Physiological traits affecting drought tolerance in Ontario-adapted soybean

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Walden-Coleman, Alison Elizabeth

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University of Guelph


Under water limited conditions, increased water use efficiency by crop plants is beneficial. Using Ontario-adapted soybean ('Glycine max' (L.) Merr.) this study examined the genetic variability for both water use efficiency and a potential surrogate trait, dark adapted leaf conductance. The genetic variability of root elongation rate under osmotic stress, a trait likely to be beneficial in drought conditions, was also measured. Significant genetic variation was found in the Ontario germplasm for all three traits. This variation provides potential for breeding more drought tolerant soybean varieties using material already adapted to Ontario. A strong correlation was found between the water use efficiency and dark adapted leaf conductance traits, so the physiological basis of that relationship was examined. Dark adapted leaf conductance was found to be highly predictive of leaf conductance and leaf internal carbon dioxide concentration in light-adapted leaves.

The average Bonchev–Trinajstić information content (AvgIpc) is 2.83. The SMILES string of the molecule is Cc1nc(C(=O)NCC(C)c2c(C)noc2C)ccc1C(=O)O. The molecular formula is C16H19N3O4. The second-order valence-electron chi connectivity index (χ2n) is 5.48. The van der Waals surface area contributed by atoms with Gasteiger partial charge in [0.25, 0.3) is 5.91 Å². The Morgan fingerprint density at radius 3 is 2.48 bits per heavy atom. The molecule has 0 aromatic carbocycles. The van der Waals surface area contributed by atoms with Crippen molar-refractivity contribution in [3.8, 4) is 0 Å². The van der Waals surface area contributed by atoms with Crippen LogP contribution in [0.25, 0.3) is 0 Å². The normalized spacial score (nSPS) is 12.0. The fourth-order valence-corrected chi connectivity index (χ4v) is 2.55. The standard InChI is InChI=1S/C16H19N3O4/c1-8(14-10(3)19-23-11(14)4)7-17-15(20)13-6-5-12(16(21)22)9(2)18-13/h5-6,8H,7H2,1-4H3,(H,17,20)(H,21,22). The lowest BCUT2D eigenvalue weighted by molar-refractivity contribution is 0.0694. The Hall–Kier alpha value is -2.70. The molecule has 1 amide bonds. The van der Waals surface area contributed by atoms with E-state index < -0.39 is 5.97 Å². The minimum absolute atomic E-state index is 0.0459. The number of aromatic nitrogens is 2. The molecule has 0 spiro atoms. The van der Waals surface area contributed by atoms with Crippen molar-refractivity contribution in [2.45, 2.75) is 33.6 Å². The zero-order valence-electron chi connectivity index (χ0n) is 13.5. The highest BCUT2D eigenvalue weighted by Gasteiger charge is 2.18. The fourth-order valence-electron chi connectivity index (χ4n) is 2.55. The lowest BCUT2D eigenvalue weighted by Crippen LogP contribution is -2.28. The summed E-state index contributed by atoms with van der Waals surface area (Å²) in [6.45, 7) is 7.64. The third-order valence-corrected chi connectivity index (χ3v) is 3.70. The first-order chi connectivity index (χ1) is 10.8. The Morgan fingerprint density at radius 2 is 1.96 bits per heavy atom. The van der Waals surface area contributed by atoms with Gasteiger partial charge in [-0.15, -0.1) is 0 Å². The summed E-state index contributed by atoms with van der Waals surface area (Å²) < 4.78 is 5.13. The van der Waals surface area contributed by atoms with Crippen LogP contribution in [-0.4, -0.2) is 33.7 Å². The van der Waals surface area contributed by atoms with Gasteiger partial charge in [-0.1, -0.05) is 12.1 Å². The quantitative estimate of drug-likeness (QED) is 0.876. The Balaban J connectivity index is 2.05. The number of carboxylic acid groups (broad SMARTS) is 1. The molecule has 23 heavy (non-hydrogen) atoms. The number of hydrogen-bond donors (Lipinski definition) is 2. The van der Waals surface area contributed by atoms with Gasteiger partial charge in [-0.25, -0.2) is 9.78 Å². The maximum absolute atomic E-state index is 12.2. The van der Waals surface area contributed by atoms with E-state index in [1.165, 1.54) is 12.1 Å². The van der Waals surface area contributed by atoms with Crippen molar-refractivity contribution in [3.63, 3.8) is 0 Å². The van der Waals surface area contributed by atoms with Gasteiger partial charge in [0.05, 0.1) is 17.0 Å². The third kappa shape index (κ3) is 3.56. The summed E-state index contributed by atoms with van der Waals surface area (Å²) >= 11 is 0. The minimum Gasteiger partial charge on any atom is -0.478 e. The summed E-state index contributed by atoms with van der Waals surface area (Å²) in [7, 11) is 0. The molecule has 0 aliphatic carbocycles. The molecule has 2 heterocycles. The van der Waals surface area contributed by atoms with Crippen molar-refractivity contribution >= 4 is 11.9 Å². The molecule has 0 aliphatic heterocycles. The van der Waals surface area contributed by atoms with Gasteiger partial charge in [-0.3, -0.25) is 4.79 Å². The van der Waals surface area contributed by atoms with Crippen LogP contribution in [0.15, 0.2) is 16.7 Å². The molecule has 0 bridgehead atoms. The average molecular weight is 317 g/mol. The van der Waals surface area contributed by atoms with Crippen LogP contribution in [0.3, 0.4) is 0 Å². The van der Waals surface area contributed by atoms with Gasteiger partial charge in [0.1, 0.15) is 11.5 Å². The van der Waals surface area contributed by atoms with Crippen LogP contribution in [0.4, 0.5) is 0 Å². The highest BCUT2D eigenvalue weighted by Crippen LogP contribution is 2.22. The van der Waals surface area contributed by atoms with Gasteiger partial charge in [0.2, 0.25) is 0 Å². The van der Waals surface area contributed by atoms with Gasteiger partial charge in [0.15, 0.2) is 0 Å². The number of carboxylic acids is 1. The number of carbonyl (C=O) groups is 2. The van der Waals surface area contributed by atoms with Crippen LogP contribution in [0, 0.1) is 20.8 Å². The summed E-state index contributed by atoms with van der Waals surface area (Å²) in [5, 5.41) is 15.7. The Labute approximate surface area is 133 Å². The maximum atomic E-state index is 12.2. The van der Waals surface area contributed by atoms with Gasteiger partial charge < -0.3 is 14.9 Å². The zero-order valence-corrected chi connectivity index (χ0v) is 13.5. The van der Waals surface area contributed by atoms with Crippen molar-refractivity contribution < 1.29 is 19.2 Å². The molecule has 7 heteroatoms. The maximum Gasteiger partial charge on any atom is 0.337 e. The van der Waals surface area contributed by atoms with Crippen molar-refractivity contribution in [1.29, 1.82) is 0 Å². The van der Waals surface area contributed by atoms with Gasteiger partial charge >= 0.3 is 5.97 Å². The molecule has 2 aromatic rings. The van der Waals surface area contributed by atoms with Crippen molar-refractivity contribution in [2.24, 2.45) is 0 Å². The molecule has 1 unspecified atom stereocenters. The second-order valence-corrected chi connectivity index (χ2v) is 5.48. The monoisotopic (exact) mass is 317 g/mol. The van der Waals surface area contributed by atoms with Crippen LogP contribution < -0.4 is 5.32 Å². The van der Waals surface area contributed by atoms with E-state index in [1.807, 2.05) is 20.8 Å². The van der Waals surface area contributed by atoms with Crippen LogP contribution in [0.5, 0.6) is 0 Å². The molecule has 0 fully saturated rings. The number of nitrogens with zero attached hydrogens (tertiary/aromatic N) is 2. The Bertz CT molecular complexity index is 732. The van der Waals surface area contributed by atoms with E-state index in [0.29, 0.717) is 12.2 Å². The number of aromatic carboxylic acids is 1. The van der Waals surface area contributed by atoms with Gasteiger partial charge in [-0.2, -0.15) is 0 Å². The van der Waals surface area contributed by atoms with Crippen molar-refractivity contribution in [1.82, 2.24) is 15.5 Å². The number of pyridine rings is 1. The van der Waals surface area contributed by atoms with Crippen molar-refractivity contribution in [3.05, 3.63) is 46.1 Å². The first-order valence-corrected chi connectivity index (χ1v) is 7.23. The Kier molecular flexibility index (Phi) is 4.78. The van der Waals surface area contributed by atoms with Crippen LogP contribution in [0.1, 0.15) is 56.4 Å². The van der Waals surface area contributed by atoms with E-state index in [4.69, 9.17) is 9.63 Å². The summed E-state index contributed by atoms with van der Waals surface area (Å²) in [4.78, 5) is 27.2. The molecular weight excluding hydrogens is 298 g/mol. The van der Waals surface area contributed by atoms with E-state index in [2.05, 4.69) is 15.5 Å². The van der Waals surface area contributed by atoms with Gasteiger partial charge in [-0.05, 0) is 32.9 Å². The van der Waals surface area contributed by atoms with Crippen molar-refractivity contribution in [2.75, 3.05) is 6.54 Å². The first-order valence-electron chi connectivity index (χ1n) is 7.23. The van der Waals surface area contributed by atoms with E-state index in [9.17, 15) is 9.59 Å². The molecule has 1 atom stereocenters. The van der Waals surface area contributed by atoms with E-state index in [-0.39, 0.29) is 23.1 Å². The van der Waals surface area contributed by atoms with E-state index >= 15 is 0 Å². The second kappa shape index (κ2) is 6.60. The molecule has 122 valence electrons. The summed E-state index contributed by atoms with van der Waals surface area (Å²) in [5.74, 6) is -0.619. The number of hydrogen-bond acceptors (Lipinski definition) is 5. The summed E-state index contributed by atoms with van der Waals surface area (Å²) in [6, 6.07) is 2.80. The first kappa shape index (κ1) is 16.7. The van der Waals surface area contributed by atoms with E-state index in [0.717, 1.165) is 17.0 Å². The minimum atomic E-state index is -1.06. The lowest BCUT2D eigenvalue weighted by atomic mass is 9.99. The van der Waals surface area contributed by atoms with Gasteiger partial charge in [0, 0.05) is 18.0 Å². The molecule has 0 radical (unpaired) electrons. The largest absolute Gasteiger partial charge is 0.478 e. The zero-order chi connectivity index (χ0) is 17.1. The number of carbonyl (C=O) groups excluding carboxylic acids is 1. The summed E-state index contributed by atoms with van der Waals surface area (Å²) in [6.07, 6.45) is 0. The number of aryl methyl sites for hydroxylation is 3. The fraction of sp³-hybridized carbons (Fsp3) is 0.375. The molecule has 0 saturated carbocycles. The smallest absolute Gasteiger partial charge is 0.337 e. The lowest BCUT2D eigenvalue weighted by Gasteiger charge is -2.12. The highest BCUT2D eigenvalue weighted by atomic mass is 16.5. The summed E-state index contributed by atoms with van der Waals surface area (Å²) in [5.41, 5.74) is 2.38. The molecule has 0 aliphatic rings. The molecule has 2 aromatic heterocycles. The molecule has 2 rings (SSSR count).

Ontario-adapted soybean, Glycine max (L.) Merr., genetic variability, water use efficiency, dark adapted leaf conductance, drought tolerance